Winter Tales-Happy New Years 冬の話ーあけましておめでとう

Editor’s Note: This blog post was half-constructed in mid-January. I should be going through pictures in the next few weeks, and will get them posted tout-suite. Or “sugu” if you want the Japanese.

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Happy New Year all.

Today was a national holiday in Tokyo – Coming of Age Day (成人の日- Seijin-no-hi). It’s always the second monday of the month, and actually when I came back to Japan a year ago, I came in on a Sunday and this holiday was on a Monday, and I wondered why all the shops were closed. So it’s been about a year since I got here. How time flies. Today was the first snowstorm of the year, and it dumped about 4-5 inches- not horrible, but enough to slow down some of the trains and enough so that I could hear trucks outside having a very difficult time getting up the hill near my house. Apparently there aren’t many snowplows in Tokyo.

Winter here is relatively nice because it doesn’t get brutally cold (maybe around freezing), and the mountains to the north block out most of the precipitation  – if you go up into the mountains, or up to Niigata on the Sea of Japan side, you’d see they really get nailed by snow. It’s not a coincidence that the ’98 Nagano Winter Olympics are in the mountains between Tokyo and the Sea of Japan. It’s safe to say they probably never have to truck in fake snow in the winter.

I’ve finally gone through my hundreds of photos, and given the long nights and cold days I could tell some tales in anticipation of spring. I’ll start with New Years and then start again from where I left off in the summer. Hopefully by the time I get done with the ‘Winter Tales’ it’ll still be winter. (giggles madly – Ed.)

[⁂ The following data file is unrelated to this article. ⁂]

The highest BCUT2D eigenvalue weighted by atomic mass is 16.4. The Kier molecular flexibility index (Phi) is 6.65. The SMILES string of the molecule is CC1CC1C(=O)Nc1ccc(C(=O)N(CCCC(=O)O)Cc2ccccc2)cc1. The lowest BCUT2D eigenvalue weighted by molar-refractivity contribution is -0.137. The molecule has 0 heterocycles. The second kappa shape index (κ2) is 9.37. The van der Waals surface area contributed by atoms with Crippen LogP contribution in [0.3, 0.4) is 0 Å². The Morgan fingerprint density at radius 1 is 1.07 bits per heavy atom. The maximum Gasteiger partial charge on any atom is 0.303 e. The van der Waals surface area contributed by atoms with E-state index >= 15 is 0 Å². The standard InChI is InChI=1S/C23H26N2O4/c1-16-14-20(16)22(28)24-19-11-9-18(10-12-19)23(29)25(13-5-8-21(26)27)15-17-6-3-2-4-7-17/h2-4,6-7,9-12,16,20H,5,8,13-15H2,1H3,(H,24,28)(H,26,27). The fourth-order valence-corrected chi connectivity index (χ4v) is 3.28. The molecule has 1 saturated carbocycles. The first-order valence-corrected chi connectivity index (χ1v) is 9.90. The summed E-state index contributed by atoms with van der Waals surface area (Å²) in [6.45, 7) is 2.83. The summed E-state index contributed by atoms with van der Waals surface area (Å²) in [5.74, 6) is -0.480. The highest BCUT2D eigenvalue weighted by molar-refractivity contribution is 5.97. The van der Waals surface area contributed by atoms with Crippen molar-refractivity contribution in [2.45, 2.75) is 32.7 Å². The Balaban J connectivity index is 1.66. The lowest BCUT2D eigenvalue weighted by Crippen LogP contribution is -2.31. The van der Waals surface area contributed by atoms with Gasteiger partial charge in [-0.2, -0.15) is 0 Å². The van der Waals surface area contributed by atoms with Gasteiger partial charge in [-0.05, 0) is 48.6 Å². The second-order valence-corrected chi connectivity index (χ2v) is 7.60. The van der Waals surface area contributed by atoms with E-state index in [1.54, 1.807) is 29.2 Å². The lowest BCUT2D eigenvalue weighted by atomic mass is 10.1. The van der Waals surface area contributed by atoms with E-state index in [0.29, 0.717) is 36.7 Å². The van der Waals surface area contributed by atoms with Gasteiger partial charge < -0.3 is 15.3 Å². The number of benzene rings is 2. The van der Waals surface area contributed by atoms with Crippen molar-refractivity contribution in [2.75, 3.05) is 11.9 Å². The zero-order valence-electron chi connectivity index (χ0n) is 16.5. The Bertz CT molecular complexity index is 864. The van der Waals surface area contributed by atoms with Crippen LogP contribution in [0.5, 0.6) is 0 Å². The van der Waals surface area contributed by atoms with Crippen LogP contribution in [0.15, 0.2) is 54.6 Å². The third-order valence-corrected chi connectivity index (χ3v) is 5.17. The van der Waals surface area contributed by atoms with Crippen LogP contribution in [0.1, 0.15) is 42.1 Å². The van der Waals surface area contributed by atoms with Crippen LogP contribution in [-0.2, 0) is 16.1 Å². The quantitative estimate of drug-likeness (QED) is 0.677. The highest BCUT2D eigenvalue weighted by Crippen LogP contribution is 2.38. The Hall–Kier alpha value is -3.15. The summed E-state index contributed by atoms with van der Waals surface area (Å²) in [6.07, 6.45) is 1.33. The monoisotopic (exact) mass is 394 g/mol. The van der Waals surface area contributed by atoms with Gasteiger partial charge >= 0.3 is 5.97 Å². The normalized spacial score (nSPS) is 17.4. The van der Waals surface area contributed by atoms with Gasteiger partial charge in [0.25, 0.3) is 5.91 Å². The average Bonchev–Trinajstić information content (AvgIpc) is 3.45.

I just missed New Years in Japan last year, showing up on the 8th. I figured because I’d just been in the States in June, and I wanted to see what New Years was like here, I’d hang out and see what’s what. This was a bit of a mistake, because while the New Years holiday (お正月 oshogatsu) is probably the largest holiday of the year in Japan, for someone in my situation, it’s frankly kinda boring. I made do with the time I had, and at least I can pass along the cultural and historical underpinnings of this holiday, and also the warning to you, gentle reader, that you probably shouldn’t come to Japan for New Years unless you are Japanese, or involved with a Japanese.

So the first question that came to my mind was “Why does Japan celebrate New Years according to the Gregorian calendar instead of the Lunar (Chinese) calendar?” After all, many Japanese do hold the ‘Chinese zodiac’ near and dear to their hearts (This year is the Year of the Snake), and just about every other East Asian culture celebrates the Lunar New Years (which this year is Feb 10) — the Chinese (and all countries with significant Chinese populations), Koreans, the Vietnamese (where it’s known as Tet, as in the “Tet Offensive”), etc.

My thought was that the Japanese had to have celebrated the lunar new year but switched over during the occupation after World War II. That thought was wrong, but not completely. They did formerly celebrate the lunar new year, but they switched over in 1873 during the Meiji Restoration, along with dumping many of their other ‘old ways’ such as isolationism and, y’know, fighting with swords instead of bullets.

So when they scheduled it changed, but how they celebrated it hasn’t really changed much. There’s two main ‘traditional’ holidays, New Years and Obon — and then there’s a bunch of other government mandated holidays culminating in ‘Golden Week’ the first week of May which, like Labor Day or Presidents Day, are more about giving people a nice 3 or more day weekend off work, or perhaps to have a sale. In both cases, these traditional holidays have serious religious underpinnings, and are generally meant to be spent with family. This is so different from the American New Years holiday that there’s even a joke about it (I don’t remember the source, but I didn’t make this one up)-